Melissa Olson Birth Doula Bundles of Joy Doula Services
Do I need a postpartum plan?
Expectant couples can spend months researching their perfect birth. They need to decide the birth place, healthcare professional, doulas, and birth
photographers, etc. Often times a lot of time and money are allotted to creating a great birth plan. While all of those aspects are sincerely important
many expectant couples fail to consider the postpartum period. The postpartum period can take mothers and families by surprise. According to a recent
article, (Christiansen, 2014), Utah had the highest rate of mental illness in the nation. Many of us may not have expected the sleepless nights, endless
crying, sore body, sore breasts and completely dependent creature we were bringing home. Many of us may not have expected to experience a mood
disorder, postpartum depression or anxiety. While the new mom may also be healing from a vaginal birth or cesarean birth she and her family still need
to be cared for. Meals need to be made, the house cleaned, dishes and laundry done, naps taken, mom well rested, feed, supported and other children
care for (insert plug for postpartum doulas:). Because the postpartum period inhabits so much and lasts for months if not years it’s essential to plan
How can you make a postpartum plan?
Although a postpartum plan is similar to a birth plan, here are a few additional things to consider…
- Who can offer assistance either by rallying family or friends or hiring a postpartum doula to support you.
- How long your partner will be off work to bond with baby and help mom.
- Who can help schedule the delivery of meals.
- Who can transport older children to and from school?
- Plan dates and travel arrangements for out of town family visits.
- Decide who can come pick up toddlers and have playdates while you rest.
- Can you pay for a housecleaning service?
- How long will your maternity leave be?
- Do you need to pump extra while on maternity leave to have a milk storage?
- Do you need to start interviewing nanny’s or daycare providers?
- Things to get done at home before baby arrives…
- Prepare a bunch of freezer meals. Fill your freezer!
- Buy a lot of healthy snacks to keep on hand when mom isn’t able to cook.
- Wash and organize all the baby’s laundry.
- Create a feeding area with a water bottle, snack supplies, books, phone charger, magazines, etc.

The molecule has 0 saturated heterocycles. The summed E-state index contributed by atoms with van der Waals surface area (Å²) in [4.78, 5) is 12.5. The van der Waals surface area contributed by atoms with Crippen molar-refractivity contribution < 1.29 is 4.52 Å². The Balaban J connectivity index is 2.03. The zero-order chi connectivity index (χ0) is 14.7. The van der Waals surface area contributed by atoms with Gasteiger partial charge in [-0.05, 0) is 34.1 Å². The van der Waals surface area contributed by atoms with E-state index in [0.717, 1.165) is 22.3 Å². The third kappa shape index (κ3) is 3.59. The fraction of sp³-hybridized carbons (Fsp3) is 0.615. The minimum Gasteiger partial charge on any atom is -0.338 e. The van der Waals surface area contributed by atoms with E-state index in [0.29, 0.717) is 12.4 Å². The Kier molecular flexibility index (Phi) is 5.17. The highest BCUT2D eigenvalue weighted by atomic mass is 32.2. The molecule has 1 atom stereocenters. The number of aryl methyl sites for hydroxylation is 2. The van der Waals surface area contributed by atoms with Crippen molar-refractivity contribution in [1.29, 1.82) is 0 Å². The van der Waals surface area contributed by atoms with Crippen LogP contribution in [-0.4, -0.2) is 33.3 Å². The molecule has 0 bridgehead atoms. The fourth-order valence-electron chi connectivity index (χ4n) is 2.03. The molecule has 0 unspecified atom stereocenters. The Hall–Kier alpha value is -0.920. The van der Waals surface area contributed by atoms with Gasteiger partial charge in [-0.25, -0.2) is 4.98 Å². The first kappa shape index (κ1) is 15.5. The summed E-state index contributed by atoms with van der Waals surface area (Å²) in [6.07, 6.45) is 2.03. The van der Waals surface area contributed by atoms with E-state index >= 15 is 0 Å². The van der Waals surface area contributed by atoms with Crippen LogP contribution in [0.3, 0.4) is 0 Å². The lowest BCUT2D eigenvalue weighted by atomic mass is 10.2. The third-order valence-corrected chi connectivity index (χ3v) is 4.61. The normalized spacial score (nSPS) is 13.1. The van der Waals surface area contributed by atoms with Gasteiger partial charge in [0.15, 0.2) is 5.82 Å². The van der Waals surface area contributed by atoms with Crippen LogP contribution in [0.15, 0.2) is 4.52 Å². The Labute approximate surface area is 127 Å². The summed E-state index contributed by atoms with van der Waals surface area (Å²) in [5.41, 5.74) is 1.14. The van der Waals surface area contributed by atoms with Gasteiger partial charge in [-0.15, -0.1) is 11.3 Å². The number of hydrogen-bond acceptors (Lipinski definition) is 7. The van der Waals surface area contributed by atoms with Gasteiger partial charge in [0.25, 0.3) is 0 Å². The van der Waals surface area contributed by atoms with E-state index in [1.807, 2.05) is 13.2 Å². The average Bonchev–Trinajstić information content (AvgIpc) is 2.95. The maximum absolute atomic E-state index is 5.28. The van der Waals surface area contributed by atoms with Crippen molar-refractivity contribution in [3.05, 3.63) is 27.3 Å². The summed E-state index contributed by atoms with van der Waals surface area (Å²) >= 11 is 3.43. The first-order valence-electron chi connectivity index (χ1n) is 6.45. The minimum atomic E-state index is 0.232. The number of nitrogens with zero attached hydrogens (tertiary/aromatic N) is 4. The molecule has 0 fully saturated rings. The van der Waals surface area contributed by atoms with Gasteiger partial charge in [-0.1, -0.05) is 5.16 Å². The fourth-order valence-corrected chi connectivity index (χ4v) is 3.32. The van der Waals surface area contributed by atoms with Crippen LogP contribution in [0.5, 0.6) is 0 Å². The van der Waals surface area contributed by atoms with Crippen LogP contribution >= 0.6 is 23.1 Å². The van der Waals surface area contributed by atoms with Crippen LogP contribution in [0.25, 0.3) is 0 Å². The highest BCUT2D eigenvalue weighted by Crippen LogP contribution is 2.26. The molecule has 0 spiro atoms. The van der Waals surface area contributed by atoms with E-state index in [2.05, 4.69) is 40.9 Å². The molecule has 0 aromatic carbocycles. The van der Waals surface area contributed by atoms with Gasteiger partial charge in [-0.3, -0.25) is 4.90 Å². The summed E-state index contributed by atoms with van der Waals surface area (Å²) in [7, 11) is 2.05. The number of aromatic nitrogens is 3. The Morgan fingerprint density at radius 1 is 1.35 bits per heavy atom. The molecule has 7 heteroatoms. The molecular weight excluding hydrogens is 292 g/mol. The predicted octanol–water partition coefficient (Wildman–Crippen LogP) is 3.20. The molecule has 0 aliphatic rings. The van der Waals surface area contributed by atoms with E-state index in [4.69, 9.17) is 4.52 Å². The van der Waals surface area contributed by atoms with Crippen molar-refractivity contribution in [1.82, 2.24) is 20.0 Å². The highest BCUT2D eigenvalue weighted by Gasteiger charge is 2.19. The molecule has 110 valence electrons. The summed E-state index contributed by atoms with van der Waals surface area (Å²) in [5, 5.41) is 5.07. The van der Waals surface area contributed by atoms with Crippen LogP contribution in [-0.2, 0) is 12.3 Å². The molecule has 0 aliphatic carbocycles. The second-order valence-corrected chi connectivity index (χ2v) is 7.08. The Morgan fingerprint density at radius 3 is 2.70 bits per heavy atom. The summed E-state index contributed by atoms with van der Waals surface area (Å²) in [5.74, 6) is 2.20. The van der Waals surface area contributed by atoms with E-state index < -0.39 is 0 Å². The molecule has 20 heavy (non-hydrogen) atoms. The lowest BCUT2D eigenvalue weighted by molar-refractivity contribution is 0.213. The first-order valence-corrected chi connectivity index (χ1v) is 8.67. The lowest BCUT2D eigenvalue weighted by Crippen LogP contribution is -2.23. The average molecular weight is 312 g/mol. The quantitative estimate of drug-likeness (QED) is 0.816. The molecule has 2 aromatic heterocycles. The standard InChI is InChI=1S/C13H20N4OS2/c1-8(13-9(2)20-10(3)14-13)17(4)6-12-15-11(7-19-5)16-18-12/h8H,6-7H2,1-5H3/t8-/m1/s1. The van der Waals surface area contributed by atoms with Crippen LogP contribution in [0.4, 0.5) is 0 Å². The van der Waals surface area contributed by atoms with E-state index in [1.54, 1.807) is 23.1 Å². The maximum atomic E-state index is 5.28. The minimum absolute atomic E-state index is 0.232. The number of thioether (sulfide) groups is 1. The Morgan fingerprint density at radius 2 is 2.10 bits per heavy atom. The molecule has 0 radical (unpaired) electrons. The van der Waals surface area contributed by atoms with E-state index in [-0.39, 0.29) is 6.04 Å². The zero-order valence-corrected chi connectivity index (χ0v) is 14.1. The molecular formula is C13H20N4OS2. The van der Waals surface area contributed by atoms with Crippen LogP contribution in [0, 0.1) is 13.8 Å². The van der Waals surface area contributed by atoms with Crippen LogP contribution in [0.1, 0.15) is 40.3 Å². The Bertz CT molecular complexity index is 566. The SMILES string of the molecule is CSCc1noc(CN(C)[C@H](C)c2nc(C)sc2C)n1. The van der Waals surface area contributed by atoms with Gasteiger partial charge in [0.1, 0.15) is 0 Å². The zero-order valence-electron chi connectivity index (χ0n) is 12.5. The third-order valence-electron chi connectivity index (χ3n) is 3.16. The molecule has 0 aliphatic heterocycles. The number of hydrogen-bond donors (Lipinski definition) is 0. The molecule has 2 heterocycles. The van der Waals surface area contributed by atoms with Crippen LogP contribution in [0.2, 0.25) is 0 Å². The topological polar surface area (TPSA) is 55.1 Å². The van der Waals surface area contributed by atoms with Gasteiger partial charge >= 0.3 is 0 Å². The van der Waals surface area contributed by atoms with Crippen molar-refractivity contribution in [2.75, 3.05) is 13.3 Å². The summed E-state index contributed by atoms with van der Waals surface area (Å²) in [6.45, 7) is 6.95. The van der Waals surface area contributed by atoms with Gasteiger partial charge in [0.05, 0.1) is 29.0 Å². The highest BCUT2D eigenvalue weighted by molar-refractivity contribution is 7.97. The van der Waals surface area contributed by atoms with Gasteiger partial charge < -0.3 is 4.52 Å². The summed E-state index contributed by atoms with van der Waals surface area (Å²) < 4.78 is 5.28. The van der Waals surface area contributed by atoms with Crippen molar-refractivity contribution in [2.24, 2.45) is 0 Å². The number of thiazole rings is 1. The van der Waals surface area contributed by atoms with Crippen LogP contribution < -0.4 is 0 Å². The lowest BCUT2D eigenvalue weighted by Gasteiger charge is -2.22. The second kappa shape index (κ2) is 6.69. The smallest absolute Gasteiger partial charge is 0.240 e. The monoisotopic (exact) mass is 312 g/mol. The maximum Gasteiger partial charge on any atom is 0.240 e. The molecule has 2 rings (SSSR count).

- Talk to older siblings about you new addition. Enjoy the everyday moments!
Christiansen, B. (2014, March 09). Heraldextra.com. Utah has highest rate of mental illness in US | Local News | heraldextra.com. Retrieved January 09, 2017, from http://www.heraldextra.com/news/local/utah-has-highest-rate-of-mental-illness-in-us/article_053ef820-584d-5930-953e-c75548be7c5c.html
Certified Postpartum Doula
Last night was our very first mentor meeting of 2017 and boy was it good! The topic was “Social Media and Your Doula Business,” something I’m sure we all can appreciate. It is basically impossible to have a successful business these days without a strong online presence, and this can no longer be accomplished with just a website. Social media has given marketing and advertising a whole new face and it’s imperative to understand at least the basics.
I, for one, am grateful that the Utah Doula Association shows how much it values its members by having monthly mentor meetings. The UDA wants to support you as you build and grow your doula business. These meetings are a fabulous opportunity to learn from the more seasoned doulas and – in this month’s case – learn from Social Marketing pro April de Haan.
With her adorable Australian accent April explained how she actually knew very little about what a doula is and what we do. But you would never know that with how beautifully she presented information to us on branding, best times to post, how many characters are recommended and even how many hashtags are appropriate. Who knew it was such a science? After studying and working in social marketing for 12 years, April certainly knows the ins and outs of social media.
She made us great little pamphlets to take home. The first few pages went through Instagram and Twitter. (Did you know retweeting too often can be a bad thing? Yea, neither did I.) Image sizes are crucial to your posts as well, which was well covered in the Best Practice table. This table featured Facebook, Instagram, and Twitter. Image size, text length, frequency of posts, links/hashtags and videos were all covered in one convenient little page to reference.